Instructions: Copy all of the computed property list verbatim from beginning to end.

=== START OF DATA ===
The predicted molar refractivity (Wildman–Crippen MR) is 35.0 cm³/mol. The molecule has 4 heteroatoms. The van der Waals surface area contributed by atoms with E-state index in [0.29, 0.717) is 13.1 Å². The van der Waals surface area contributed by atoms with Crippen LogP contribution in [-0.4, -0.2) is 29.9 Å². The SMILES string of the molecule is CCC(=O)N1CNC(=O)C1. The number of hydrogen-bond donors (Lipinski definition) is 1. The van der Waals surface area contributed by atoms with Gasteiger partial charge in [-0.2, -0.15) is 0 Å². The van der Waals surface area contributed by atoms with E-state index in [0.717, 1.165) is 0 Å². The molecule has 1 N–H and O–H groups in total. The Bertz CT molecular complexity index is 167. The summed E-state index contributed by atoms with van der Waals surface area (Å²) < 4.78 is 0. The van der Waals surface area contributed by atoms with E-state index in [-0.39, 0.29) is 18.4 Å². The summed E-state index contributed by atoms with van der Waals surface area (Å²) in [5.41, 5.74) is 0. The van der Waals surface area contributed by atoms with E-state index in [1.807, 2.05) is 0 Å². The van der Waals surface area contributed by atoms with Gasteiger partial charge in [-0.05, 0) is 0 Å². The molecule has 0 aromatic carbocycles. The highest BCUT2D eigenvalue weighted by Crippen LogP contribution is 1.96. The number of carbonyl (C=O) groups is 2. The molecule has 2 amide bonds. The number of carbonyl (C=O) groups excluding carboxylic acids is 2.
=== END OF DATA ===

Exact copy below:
The predicted molar refractivity (Wildman–Crippen MR) is 35.0 cm³/mol. The molecule has 4 heteroatoms. The van der Waals surface area contributed by atoms with E-state index in [0.29, 0.717) is 13.1 Å². The van der Waals surface area contributed by atoms with Crippen LogP contribution in [-0.4, -0.2) is 29.9 Å². The SMILES string of the molecule is CCC(=O)N1CNC(=O)C1. The number of hydrogen-bond donors (Lipinski definition) is 1. The van der Waals surface area contributed by atoms with Gasteiger partial charge in [-0.2, -0.15) is 0 Å². The van der Waals surface area contributed by atoms with E-state index in [0.717, 1.165) is 0 Å². The molecule has 1 N–H and O–H groups in total. The Bertz CT molecular complexity index is 167. The summed E-state index contributed by atoms with van der Waals surface area (Å²) < 4.78 is 0. The van der Waals surface area contributed by atoms with E-state index in [-0.39, 0.29) is 18.4 Å². The summed E-state index contributed by atoms with van der Waals surface area (Å²) in [5.41, 5.74) is 0. The van der Waals surface area contributed by atoms with E-state index in [1.807, 2.05) is 0 Å². The van der Waals surface area contributed by atoms with Gasteiger partial charge in [-0.05, 0) is 0 Å². The molecule has 0 aromatic carbocycles. The highest BCUT2D eigenvalue weighted by Crippen LogP contribution is 1.96. The number of carbonyl (C=O) groups is 2. The molecule has 2 amide bonds. The number of carbonyl (C=O) groups excluding carboxylic acids is 2.